Tagged: internet culture

Sometimes It Crystallises Out: 7 case studies in digital ethics

Other lists could be made – of Wikileaks and Anonymous, of Napster, Mega Upload, the first Facebook facial recognition arrest and the Twitter joke trial. Digital ethics – privacy, ownership, transparency and surveillance – are thorny political topics.

But tonight I want to take another tack, to share with you seven smaller, more personal stories. Seven turning points, seven issues and events from a long span of internet cultural history which brought sharply into focus certain aspects of life, as a human being, on the internet and immersed in social networks. Some moments prescient, or where something started; others where something long-gestated finally came into public view.

I want to frame them as case studies in ethics because they bring into focus questions of how we should behave in these new spaces, these new communities and publics – they are dilemmas about the moral course of action. They bring into focus questions of meaning, and values – and an awareness of how technology changes our capacities, and how it can leave what we had thought of as norms in new and uncomfortable flux.

Perhaps this is also a media archaeology,  in its interest in moments where the mainstream discourse around online cultures changed. New York Times longform articles still seem to hold a disproportionate sway. But enough verbiage: now, the list:

1. A Rape In Cyberspace
by Julian Dibbell
Village Voice, 23 Dec 1993

“I am requesting that Mr. Bungle be toaded for raping Starsinger and I. I have never done this before, and have thought about it for days. He hurt us both.”

Back in the days before the World Wide Web – back in the days before social media, even before webpages – there were always already virtual realities. They were called MUDs: Multi User Dungeons. Users dialled in over the phone network to a purely text-based landscape. Text-based exploration of a virtual space, text-based storytelling – and the text-based development of a virtual community. One of these was  called LambdaMOO.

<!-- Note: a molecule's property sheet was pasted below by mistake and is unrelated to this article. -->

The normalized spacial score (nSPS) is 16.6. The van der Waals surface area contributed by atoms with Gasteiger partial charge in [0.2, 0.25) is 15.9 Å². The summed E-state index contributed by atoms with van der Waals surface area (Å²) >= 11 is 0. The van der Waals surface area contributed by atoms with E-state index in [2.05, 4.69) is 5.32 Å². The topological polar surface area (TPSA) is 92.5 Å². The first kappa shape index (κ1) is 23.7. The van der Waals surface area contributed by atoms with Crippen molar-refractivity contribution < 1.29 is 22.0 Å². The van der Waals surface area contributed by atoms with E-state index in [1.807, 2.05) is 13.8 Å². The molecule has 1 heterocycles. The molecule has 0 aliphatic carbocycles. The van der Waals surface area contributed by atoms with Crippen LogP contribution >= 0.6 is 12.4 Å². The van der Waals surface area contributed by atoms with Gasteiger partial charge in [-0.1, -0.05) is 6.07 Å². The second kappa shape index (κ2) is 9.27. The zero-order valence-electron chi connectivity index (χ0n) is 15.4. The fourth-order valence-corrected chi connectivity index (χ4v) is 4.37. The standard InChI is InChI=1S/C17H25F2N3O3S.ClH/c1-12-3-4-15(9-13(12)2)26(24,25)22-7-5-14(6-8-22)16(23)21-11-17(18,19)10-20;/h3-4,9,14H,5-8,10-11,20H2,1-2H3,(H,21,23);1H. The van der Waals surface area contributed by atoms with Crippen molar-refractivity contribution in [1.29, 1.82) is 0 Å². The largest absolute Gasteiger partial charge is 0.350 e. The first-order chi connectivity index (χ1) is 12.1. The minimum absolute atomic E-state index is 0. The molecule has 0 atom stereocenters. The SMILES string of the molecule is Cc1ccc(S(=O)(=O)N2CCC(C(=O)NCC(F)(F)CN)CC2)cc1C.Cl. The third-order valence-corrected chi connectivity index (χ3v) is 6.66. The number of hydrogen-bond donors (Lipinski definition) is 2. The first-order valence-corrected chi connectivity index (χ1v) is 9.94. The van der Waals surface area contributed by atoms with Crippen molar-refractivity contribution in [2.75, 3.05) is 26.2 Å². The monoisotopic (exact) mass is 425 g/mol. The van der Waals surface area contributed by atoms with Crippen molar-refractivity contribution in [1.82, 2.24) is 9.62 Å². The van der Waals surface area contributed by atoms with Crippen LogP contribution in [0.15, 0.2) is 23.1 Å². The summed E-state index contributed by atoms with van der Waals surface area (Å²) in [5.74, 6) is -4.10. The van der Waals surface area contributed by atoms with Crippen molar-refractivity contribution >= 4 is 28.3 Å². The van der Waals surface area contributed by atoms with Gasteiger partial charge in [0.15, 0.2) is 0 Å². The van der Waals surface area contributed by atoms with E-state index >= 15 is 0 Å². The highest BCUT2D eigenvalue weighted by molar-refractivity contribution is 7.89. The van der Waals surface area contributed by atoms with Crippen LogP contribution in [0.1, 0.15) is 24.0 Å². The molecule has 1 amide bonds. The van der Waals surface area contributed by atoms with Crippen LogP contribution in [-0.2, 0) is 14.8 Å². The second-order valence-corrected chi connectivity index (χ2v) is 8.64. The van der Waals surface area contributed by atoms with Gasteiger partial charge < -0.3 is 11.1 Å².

One day, one of its denizens typed some text on to a screen, and set into motion a chain of events that made it clear: there was no digital dualism. The virtual was socially real.

On this list because: this was the start of cyber ethics

The Bungle Affair raises questions that—here on the brink of a future in which human life may find itself as tightly enveloped in digital environments as it is today in the architectural kind—demand a clear-eyed, sober, and unmystified consideration. It asks us to shut our ears momentarily to the techno-utopian ecstasies of West Coast cyberhippies and look without illusion upon the present possibilities for building, in the on-line spaces of this world, societies more decent and free than those mapped onto dirt and concrete and capital. It asks us to behold the new bodies awaiting us in virtual space undazzled by their phantom powers, and to get to the crucial work of sorting out the socially meaningful differences between those bodies and our physical ones. And most forthrightly it asks us to wrap our late-modern ontologies, epistemologies, sexual ethics, and common sense around the curious notion of rape by voodoo doll—and to try not to warp them beyond recognition in the process.

2. The Cybergypsies
a novel by Indra Sinha

An autobiographical novel about the early, early days online. Before I was there – 1984, before I was born. I frame it in that way because this book is intensely personal to me – in some ways there’s not much more I can say about it than that. It’s one of half a dozen things that mean I am here, now, doing this.

The book’s about a lot of things – MUDs, MOOs, sex, Bhopal – and addiction. Sinha believes he spent about £50,000 on phone calls into these virtual worlds – avoiding his life, his job, his marriage. He wasn’t the worst hit.

On this list because: Sinha showed us the future of digitally conditioned,  dopamine-chasing response:

“Jarly can’t afford food but one of the first things he did after he moved in was to have a telephone line installed. Not a telephone, just the line. (‘Don’t need a phone. Don’t want buggers ringing me. All my mates are on-line. Just need a gateway to the net.’) On the tobacco-smogged wall, amid splots of insect gore and smeared crescents of some rich, dark stuff which surely can’t – or can it? – be shit, the socket gleams incongruously white. To most people it is something they unthinkingly plug a phone into – but to Jarly it is a gateway to heaven and to hell. Into it vanishes every penny that he can earn, borrow or claim in social security benefits. From it comes pleasure, knowledge, pain. It is a plastic vulva awaiting his modem jack, a hollow vein awaiting a needle, a synapse whose long copper nerve receives and transmits signals that connect Jarly’s brain to a vast and chaotic world of the imagination. Jarly’s real life is not ‘real’ but the life which is lived in the worlds to which this tiny hole in the wall leads.